Iconic, Michelin-starred Hong Kong food every international student must try
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Iconic, Michelin-starred Hong Kong food every international student must try

Iconic, Michelin-starred Hong Kong food every international student must try

Hong Kong food has earned a reputation among foodies that transcends the country’s 1,106 square km area in Southeast Asia.

As it started out as a fishing village, seafood is a large part of Hong Kong food culture. Dig deeper, however, and there are more delicious appeals here, from inventive street food to iconic beverages that inspire championships.

Students here would agree that the wide variety of Cantonese and fusion cuisine provides many exciting options to feast on while exploring the city. Here are their top recommendations:

Hunt for milk tea

Hong Kong food

Over 2 million cups of milk tea are consumed in Hong Kong every day. Source: Shutterstock

Hong Kong drinks the most milk tea in the world; over 2 million cups are consumed every day. In fact, it was declared an item of “intangible culture heritage” back in 2017.

This famous tea is boiled and repeatedly “pulled” through a cloth filter.

Milk tea with evaporated milk is known as “lai cha in Cantonese, or “cha zau” if the tea is made with condensed milk. On the other hand, the popular brown sugar bubble milk known as “bubble tea” or “boba” typically does not contain tea. It does make for a tasty treat on a hot day, though.

Sample street snacks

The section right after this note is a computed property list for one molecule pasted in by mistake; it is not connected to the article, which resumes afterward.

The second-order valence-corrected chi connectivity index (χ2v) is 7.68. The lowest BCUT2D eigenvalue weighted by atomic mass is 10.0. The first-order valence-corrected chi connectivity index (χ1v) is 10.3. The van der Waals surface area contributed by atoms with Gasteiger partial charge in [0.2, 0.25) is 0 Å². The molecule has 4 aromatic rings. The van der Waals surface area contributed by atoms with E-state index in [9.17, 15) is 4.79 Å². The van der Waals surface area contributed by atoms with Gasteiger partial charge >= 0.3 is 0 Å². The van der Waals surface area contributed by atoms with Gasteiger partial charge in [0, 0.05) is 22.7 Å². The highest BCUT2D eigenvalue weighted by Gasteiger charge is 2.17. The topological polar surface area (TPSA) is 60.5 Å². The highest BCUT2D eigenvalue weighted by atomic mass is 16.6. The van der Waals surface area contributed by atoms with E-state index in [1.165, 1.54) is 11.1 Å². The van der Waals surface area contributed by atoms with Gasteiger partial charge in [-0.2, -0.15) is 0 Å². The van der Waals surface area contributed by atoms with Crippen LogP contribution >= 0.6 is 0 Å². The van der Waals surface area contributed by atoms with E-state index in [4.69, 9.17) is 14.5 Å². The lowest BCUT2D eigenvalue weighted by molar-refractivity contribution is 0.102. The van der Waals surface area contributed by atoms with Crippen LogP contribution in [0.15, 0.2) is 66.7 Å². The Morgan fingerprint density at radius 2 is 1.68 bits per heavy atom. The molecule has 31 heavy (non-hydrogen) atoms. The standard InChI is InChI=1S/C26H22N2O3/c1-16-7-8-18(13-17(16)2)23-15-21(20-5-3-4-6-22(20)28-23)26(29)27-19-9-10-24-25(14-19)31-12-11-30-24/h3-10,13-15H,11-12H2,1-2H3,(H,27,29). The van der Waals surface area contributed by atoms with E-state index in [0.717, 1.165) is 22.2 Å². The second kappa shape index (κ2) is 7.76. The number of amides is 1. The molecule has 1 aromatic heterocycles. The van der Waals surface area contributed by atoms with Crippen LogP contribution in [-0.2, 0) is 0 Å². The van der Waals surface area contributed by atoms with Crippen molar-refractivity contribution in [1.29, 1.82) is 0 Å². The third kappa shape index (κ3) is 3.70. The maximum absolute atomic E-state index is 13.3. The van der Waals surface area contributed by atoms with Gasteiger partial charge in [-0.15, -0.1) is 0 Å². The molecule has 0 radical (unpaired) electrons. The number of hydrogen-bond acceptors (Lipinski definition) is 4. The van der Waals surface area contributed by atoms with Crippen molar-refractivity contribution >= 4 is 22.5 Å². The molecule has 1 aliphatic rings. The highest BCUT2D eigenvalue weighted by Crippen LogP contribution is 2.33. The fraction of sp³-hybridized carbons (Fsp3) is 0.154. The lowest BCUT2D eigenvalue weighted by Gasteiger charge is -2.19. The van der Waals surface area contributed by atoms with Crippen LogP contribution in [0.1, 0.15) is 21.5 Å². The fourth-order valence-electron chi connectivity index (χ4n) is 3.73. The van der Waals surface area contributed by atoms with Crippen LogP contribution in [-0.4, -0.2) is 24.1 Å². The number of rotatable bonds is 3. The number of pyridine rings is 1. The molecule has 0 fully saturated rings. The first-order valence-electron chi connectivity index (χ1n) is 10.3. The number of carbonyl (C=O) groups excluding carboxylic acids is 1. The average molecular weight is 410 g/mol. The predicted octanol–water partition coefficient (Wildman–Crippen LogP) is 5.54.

Hong Kong food

This egg waffle is also known as an “eggette,” or “gai daan zai” in Cantonese. Source: Shutterstock

Crispy-yet-soft egg waffles. Crispy pork chop buns. Pan-friend tofu infamous for its tangy smell. These are just some of the snacks you’ll find along the streets of Hong Kong, and every visitor should try them at least once, or twice, or 300 times — go ahead, we won’t judge.

Plus, they are quick, fuss-free, friendly to a student’s wallet and the best way to discover a country’s cuisine.

Indulge in some dim sum

Hong Kong food

Roasted pork rice flour buns depicting pigs are displayed in bamboo steamers as kitchen staff work at a dim sum restaurant in Hong Kong. Source: Anthony Wallace/AFP

What’s not to love about dim sum? These bite-sized delights deliver an umami bomb in a single bite. Enjoy it alone with a big pot of tea, with friends after class, while Netflixing, in the middle of chasing deadlines, inside luxurious hotels — life’s short, eat dim sum whenever you can.

On top of that, dim sum can cater to any dietary preference. They can even be enjoyed at any time of day, though it’s typically a brunch affair.

You can pick up some dim sum from trolleys at traditional tea houses, long-established restaurants and Michelin-starred establishments. Tim Ho Wan, dubbed as “the world’s cheapest Michelin-star restaurant,” has branches in Sham Shui Po, North Point and Tai Kok Tsui.

Eat at the market like a local

Hong Kong food

You can find some of Hong Kong’s most authentic food at its day and night markets. Source: Anthony Wallace/AFP

You can find some of the most authentic Hong Kong food at its markets, according to local food guide Ashley Yue. Since shopping for fresh groceries is a daily activity for many citizens, the food courts at the markets are always packed with hungry people.

Here, you can find everything from brothy soul foods — like the inimitable imitation shark’s fin — to exotic dishes of snake meat and pig offals. Pro-tip: go with local university mates who can speak Cantonese. They’ll likely know the best spots around town, too.

Enjoy meat the Asian way

Hong Kong food

A hearty bowl of beef brisket soup is sure to warm your belly and soul. Source: Shutterstock

Beef belly is simmered slowly in spices to make the tender and flavourful beef brisket. You can enjoy this culinary pride of Hong Kong with rice or over a hearty bowl of noodle soup.

Other meat dishes that you simply can’t miss include barbecued pork, particularly honey-glazed “char siu” and fatty pork belly. The key is to find the one with the perfect meat-to-fat ratio.

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